Revocation of Article 370 and subsequent constitutional measures have served to dilute the political centrality of the Muslim majority Kashmir Valley. Power, both at a political and a psychological level, has shifted to minorities in the newly created union territories – Hindus of Jammu in J&K and Buddhists of Leh in Ladakh.
The uncertain and interrupted schooling deprives Kashmiri youth proper education and skills. The lack of employment opportunities denies them a future. And the lingering conflict over the region frames their worldview and determines their lives and choices.
An effective fight against Covid-19 needs the administration and the public to work in tandem, not the former trying to do it through thoughtless government decrees that achieve little more than throwing the lives of people upside down.
According to the delimitation, that in normal course was due to be held in 2026, seven new seats are being added to the Assembly, most of which, if not all, are expected to go to Jammu. This has the potential to shift the region’s political centre away from Kashmir Valley to Jammu
Do Kashmiri parties have any chance of mounting an effective resistance against the loss of J&K’s autonomy, one that would force any rethink on the move by the centre. There is no realistic chance of this happening until there is a fundamental shift in the political realities of the country
Kashmir that is emerging from the long siege is eerily calm, creating an impression that the ongoing socio-political engineering may be working. But there’s an egregious amount of coercion that is being deployed to sustain this engineering in the hope that an artificial reality is quickly grafted on to a decades-old history of conflict and bloodshed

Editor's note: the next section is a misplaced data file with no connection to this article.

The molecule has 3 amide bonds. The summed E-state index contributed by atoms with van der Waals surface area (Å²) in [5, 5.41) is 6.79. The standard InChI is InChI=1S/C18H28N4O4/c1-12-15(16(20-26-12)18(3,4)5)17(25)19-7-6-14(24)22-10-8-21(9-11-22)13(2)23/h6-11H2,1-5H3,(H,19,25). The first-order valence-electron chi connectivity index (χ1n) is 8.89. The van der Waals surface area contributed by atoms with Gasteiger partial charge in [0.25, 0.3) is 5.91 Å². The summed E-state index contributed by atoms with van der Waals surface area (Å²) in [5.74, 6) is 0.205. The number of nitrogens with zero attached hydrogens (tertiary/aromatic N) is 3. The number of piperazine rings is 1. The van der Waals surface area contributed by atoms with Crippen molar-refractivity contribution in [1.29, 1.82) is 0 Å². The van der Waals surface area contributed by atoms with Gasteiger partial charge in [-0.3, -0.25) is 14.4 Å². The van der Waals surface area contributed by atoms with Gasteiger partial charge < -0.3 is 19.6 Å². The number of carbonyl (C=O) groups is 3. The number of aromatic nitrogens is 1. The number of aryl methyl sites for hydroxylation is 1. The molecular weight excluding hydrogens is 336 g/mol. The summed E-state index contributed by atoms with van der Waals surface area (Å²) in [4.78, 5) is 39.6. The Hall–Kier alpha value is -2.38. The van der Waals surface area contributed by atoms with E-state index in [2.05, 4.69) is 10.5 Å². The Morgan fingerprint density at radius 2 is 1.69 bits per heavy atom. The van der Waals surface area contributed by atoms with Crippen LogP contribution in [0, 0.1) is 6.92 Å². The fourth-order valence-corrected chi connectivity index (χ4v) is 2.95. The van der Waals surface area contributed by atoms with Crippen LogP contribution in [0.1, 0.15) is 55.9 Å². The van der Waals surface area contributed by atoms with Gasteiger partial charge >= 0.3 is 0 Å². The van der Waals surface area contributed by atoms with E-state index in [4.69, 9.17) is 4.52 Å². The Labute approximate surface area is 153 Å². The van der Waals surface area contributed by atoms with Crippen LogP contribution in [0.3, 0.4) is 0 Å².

Loss of the autonomy has wiped out the space for political concessions that lent meaning to engagement and dialogue among the stake-holders in Kashmir issue: New Delhi and Kashmiri dissident groups, Pakistan and India. It has now become a choice between accepting the new status quo or fighting to change it
What can change the game is if the recruitment versus killings ratio changes in favour of the latter. This would progressively reduce the number of militants in a short period of time. But for now this doesn’t seem to be the case. New recruits are very motivated even if they are poorly trained. If the past is any guide, the militancy has often returned from the dead.
Delhi has crushed Hurriyat. All its leaders have either been hauled off to jail or imprisoned in their houses. There’s little space even for the pro-establishment political parties to carry out their activities. The new militancy is rearing its head against this backdrop.
This state of affairs has inherently hobbled establishment politics in Kashmir, divesting it of any conviction or an ideological steadfastness. Its practitioners can’t be outrightly supportive of the popular sentiment in Kashmir and nor can they stand forcefully for Kashmir’s place within India